It was great. But…

…I couldn’t relax. I received calls and texts from work throughout the evening on Friday, and again both Saturday morning and afternoon – it was difficult to disconnect from the stress of the work week when it followed me to another state! In addition, I was concerned about my Dad, fighting double pneumonia in Albuquerque. To top things off, I worried obsessively about the impending weather. When I left town on Friday, all weather reports were for some mixed precipitation on Sunday, but the forecast wasn’t particularly alarming. However, by Saturday, it became clear that ice was likely to be a major issue.

I needed to get back to Cedar Rapids on Sunday! I had so much to do! This couldn’t be happening! (Insert frantic hair pulling and frown-y face here)

Sunday morning, I was up by 7:15, disappointed to see the Iowa DOT website covered with the pink dots denoting 100% ice covered roadways. As I continued to check the Iowa and Minnesota DOT sites every fifteen minutes for the next two hours, the news got worse. Dark purple sections of road (travel not advised), tow bans (for those unlucky souls who were on the road and ended up in a ditch), and hazard triangles showing the locations of crashes proliferated. By 10:30 the weather radar and road maps had finally convinced me – the drive home simply was not going to happen until Monday.

And then the most amazing thing happened: within minutes of accepting that the situation was out of my hands, every part of me relaxed. I don’t mean I sat a little more comfortably on Mike’s white IKEA loveseat. I mean, deeply relaxed. Muscles let go of tension, blood slowed to a normal pace in my veins, breathing became deep and regular.

The rest of the day, we took our time. Mike scoured his kitchen sink, I scoured my blog reader for interesting posts. I showered. Mike showered longer. When we left his apartment for lunch, the morning rain was just switching over to ice pellets. By the time we reached our destination, Turtle Bread, the ice was visibly accumulating. Inside the warm bakery/deli, we were cozy, surrounded by fresh-from-the-oven loaves and inhaling warm, humid, yeast-scented air. We talked and laughed as we leisurely ate our salads and homemade chicken pot pies. Facing the windows all along the front of the cafe, I saw the ice turn to big, fat snowflakes which quickly blanketed everything in quiet white. I watched as passersby exhibited varying reactions to the snow, some hunched up inside their winter parkas looking grim and others displaying childlike exuberance and joy.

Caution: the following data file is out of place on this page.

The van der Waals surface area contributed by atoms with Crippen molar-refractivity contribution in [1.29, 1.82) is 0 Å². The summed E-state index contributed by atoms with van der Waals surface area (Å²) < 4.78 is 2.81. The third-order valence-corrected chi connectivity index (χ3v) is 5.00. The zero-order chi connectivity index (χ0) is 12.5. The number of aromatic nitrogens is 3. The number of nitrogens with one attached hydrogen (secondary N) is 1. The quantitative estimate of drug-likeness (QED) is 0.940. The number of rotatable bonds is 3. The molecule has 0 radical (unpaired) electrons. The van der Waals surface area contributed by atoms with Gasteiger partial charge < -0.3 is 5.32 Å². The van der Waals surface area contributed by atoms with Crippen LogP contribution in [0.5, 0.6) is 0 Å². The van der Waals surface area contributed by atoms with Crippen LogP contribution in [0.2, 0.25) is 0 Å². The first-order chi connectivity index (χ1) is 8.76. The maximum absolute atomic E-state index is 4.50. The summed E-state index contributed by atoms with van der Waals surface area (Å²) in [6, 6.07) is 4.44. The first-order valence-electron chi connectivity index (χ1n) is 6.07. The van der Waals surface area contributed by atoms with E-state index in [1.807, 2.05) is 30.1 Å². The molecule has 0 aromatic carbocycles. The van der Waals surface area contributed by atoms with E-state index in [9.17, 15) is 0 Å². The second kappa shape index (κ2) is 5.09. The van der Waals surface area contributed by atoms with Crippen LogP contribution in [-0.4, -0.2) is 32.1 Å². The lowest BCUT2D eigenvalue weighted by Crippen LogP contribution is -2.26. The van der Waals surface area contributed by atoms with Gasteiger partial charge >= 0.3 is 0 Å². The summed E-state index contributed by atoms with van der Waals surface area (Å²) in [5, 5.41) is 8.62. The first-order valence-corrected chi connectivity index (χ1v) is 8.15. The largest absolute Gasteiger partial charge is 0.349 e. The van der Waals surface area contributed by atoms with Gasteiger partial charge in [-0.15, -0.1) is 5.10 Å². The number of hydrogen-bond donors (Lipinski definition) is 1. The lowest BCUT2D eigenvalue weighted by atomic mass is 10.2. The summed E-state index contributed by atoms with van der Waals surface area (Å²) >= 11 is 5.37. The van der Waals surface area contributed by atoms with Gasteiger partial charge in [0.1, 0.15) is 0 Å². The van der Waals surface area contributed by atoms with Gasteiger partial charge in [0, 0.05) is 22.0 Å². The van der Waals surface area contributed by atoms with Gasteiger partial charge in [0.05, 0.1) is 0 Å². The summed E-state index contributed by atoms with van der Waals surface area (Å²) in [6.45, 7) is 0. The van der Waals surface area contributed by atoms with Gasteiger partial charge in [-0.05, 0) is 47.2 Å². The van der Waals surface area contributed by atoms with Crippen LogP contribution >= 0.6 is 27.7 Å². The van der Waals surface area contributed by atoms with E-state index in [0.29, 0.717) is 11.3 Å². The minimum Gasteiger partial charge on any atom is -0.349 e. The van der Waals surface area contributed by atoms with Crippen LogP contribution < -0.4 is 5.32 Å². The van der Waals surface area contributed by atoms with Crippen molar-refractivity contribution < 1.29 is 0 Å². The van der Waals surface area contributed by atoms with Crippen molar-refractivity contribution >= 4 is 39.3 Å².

The remainder of our lazy Sunday flowed from there: browsing the shops in Uptown, Kowalski’s for pizza toppings (we bought fresh pizza dough at Turtle Bread), back to Mike’s for an evening of public television (of course, Downton Abbey!) and fresh food, topped off by a viewing of “The Mexican.” Julia Roberts and Brad Pitt – how can you go wrong?

Honestly, not one minute was “productive” (well, Mike did some laundry), and not one moment was spent worrying about what was not getting done. I had let it all go. As a result, I have rarely passed a day that more perfectly resonated with what I needed from it.

Normally, at this point in one of my posts I would get all academic, sharing the insights I’ve received from a variety of sources addressing exactly this instance. How to let go, how to relax, why I can’t let go, decision-fatigue, blah-dee-blah-blah. But this time, just this once, I want to let the experience speak for itself: the paradox of how an ice storm could suffuse me with so much calm warmth.

Mysteries, Yes
 
Truly, we live with mysteries too marvelous
to be understood.How grass can be nourishing in the
mouths of the lambs.
How rivers and stones are forever
in allegiance with gravity
while we ourselves dream of rising.
How two hands touch and the bonds
will never be broken.
How people come, from delight or the
scars of damage,
to the comfort of a poem.Let me keep my distance, always, from those
who think they have the answers.Let me keep company always with those who say
“Look!” and laugh in astonishment,
and bow their heads.~ Mary Oliver ~(Evidence)